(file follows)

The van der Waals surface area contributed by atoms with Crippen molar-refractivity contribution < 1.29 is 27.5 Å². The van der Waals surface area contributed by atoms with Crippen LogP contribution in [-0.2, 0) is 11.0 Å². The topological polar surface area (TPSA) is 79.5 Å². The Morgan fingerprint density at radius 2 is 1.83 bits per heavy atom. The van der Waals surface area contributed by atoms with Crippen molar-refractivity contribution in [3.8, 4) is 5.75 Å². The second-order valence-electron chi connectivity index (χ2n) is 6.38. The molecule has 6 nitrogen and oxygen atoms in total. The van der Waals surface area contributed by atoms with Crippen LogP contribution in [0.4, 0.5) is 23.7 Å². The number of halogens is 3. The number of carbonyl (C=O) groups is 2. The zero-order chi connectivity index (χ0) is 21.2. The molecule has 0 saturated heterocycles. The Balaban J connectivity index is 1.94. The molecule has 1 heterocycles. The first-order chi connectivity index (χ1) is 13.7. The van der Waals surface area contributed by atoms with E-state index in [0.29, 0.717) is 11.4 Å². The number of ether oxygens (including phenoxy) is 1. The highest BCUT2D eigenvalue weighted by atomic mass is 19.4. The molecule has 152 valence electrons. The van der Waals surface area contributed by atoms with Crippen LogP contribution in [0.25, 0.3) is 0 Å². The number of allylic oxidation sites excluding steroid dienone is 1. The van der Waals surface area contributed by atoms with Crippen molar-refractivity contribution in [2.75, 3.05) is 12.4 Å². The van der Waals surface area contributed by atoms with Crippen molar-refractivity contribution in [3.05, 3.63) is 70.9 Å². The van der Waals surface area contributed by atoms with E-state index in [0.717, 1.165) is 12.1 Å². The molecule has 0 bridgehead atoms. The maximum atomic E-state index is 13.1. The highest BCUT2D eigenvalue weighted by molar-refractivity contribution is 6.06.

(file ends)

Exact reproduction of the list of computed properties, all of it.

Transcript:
The van der Waals surface area contributed by atoms with Crippen molar-refractivity contribution < 1.29 is 27.5 Å². The van der Waals surface area contributed by atoms with Crippen LogP contribution in [-0.2, 0) is 11.0 Å². The topological polar surface area (TPSA) is 79.5 Å². The Morgan fingerprint density at radius 2 is 1.83 bits per heavy atom. The van der Waals surface area contributed by atoms with Crippen molar-refractivity contribution in [3.8, 4) is 5.75 Å². The second-order valence-electron chi connectivity index (χ2n) is 6.38. The molecule has 6 nitrogen and oxygen atoms in total. The van der Waals surface area contributed by atoms with Crippen LogP contribution in [0.4, 0.5) is 23.7 Å². The number of halogens is 3. The number of carbonyl (C=O) groups is 2. The zero-order chi connectivity index (χ0) is 21.2. The molecule has 0 saturated heterocycles. The Balaban J connectivity index is 1.94. The molecule has 1 heterocycles. The first-order chi connectivity index (χ1) is 13.7. The van der Waals surface area contributed by atoms with E-state index in [0.29, 0.717) is 11.4 Å². The number of ether oxygens (including phenoxy) is 1. The highest BCUT2D eigenvalue weighted by atomic mass is 19.4. The molecule has 152 valence electrons. The van der Waals surface area contributed by atoms with Crippen LogP contribution in [0.25, 0.3) is 0 Å². The number of allylic oxidation sites excluding steroid dienone is 1. The van der Waals surface area contributed by atoms with Crippen molar-refractivity contribution in [2.75, 3.05) is 12.4 Å². The van der Waals surface area contributed by atoms with Crippen molar-refractivity contribution in [3.05, 3.63) is 70.9 Å². The van der Waals surface area contributed by atoms with E-state index in [0.717, 1.165) is 12.1 Å². The molecule has 0 bridgehead atoms. The maximum atomic E-state index is 13.1. The highest BCUT2D eigenvalue weighted by molar-refractivity contribution is 6.06.